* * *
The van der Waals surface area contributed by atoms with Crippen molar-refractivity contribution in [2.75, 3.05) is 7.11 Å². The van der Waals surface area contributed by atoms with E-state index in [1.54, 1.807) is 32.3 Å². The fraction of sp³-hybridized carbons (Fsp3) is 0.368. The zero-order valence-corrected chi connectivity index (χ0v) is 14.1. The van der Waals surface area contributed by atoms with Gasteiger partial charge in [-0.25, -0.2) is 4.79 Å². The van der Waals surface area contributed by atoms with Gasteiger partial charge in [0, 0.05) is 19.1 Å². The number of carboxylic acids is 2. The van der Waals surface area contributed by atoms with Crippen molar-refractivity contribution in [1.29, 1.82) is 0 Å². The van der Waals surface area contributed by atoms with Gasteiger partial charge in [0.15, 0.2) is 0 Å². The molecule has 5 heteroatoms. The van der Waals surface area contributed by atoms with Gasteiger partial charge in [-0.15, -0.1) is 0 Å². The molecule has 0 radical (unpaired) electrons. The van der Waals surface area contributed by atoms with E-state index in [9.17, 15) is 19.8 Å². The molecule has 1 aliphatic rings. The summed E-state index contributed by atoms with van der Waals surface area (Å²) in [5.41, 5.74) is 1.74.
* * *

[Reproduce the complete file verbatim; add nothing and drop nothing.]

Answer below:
The van der Waals surface area contributed by atoms with Crippen molar-refractivity contribution in [2.75, 3.05) is 7.11 Å². The van der Waals surface area contributed by atoms with E-state index in [1.54, 1.807) is 32.3 Å². The fraction of sp³-hybridized carbons (Fsp3) is 0.368. The zero-order valence-corrected chi connectivity index (χ0v) is 14.1. The van der Waals surface area contributed by atoms with Gasteiger partial charge in [-0.25, -0.2) is 4.79 Å². The van der Waals surface area contributed by atoms with Gasteiger partial charge in [0, 0.05) is 19.1 Å². The number of carboxylic acids is 2. The van der Waals surface area contributed by atoms with Crippen molar-refractivity contribution in [1.29, 1.82) is 0 Å². The van der Waals surface area contributed by atoms with Gasteiger partial charge in [0.15, 0.2) is 0 Å². The molecule has 5 heteroatoms. The van der Waals surface area contributed by atoms with Gasteiger partial charge in [-0.15, -0.1) is 0 Å². The molecule has 0 radical (unpaired) electrons. The van der Waals surface area contributed by atoms with E-state index in [9.17, 15) is 19.8 Å². The molecule has 1 aliphatic rings. The summed E-state index contributed by atoms with van der Waals surface area (Å²) in [5.41, 5.74) is 1.74.